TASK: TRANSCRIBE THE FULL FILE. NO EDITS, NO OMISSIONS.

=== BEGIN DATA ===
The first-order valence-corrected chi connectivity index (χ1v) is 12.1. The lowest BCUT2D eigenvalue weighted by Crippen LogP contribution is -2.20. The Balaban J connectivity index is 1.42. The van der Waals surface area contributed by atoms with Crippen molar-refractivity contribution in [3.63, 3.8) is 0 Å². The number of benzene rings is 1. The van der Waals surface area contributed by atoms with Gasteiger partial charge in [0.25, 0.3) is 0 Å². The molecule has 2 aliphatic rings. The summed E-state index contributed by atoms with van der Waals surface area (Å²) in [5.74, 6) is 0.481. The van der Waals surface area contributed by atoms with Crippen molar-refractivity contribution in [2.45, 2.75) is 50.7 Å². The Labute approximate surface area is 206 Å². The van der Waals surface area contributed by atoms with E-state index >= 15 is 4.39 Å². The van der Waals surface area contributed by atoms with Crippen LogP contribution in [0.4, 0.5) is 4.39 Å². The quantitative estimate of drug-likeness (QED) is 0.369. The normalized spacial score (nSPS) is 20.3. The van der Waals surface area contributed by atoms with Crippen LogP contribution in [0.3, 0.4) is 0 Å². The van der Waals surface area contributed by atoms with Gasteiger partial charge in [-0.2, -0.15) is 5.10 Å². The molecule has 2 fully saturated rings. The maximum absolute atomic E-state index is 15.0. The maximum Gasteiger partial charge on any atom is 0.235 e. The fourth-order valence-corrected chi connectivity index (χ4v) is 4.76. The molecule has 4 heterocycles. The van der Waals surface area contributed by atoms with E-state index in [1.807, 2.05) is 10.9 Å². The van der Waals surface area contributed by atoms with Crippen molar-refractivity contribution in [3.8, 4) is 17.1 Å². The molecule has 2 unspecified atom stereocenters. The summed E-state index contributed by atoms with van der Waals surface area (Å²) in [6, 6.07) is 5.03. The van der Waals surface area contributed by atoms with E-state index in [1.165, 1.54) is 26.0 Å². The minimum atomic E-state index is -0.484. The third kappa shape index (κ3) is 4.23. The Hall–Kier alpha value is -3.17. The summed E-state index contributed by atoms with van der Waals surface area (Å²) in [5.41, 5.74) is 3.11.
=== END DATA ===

The first-order valence-corrected chi connectivity index (χ1v) is 12.1. The lowest BCUT2D eigenvalue weighted by Crippen LogP contribution is -2.20. The Balaban J connectivity index is 1.42. The van der Waals surface area contributed by atoms with Crippen molar-refractivity contribution in [3.63, 3.8) is 0 Å². The number of benzene rings is 1. The van der Waals surface area contributed by atoms with Gasteiger partial charge in [0.25, 0.3) is 0 Å². The molecule has 2 aliphatic rings. The summed E-state index contributed by atoms with van der Waals surface area (Å²) in [5.74, 6) is 0.481. The van der Waals surface area contributed by atoms with Crippen molar-refractivity contribution in [2.45, 2.75) is 50.7 Å². The Labute approximate surface area is 206 Å². The van der Waals surface area contributed by atoms with E-state index >= 15 is 4.39 Å². The van der Waals surface area contributed by atoms with Crippen LogP contribution in [0.4, 0.5) is 4.39 Å². The quantitative estimate of drug-likeness (QED) is 0.369. The normalized spacial score (nSPS) is 20.3. The van der Waals surface area contributed by atoms with Crippen LogP contribution in [0.3, 0.4) is 0 Å². The van der Waals surface area contributed by atoms with Gasteiger partial charge in [-0.2, -0.15) is 5.10 Å². The molecule has 2 fully saturated rings. The maximum absolute atomic E-state index is 15.0. The maximum Gasteiger partial charge on any atom is 0.235 e. The fourth-order valence-corrected chi connectivity index (χ4v) is 4.76. The molecule has 4 heterocycles. The van der Waals surface area contributed by atoms with E-state index in [1.807, 2.05) is 10.9 Å². The van der Waals surface area contributed by atoms with Crippen molar-refractivity contribution in [3.8, 4) is 17.1 Å². The molecule has 2 unspecified atom stereocenters. The summed E-state index contributed by atoms with van der Waals surface area (Å²) in [6, 6.07) is 5.03. The van der Waals surface area contributed by atoms with E-state index in [1.165, 1.54) is 26.0 Å². The minimum atomic E-state index is -0.484. The third kappa shape index (κ3) is 4.23. The Hall–Kier alpha value is -3.17. The summed E-state index contributed by atoms with van der Waals surface area (Å²) in [5.41, 5.74) is 3.11.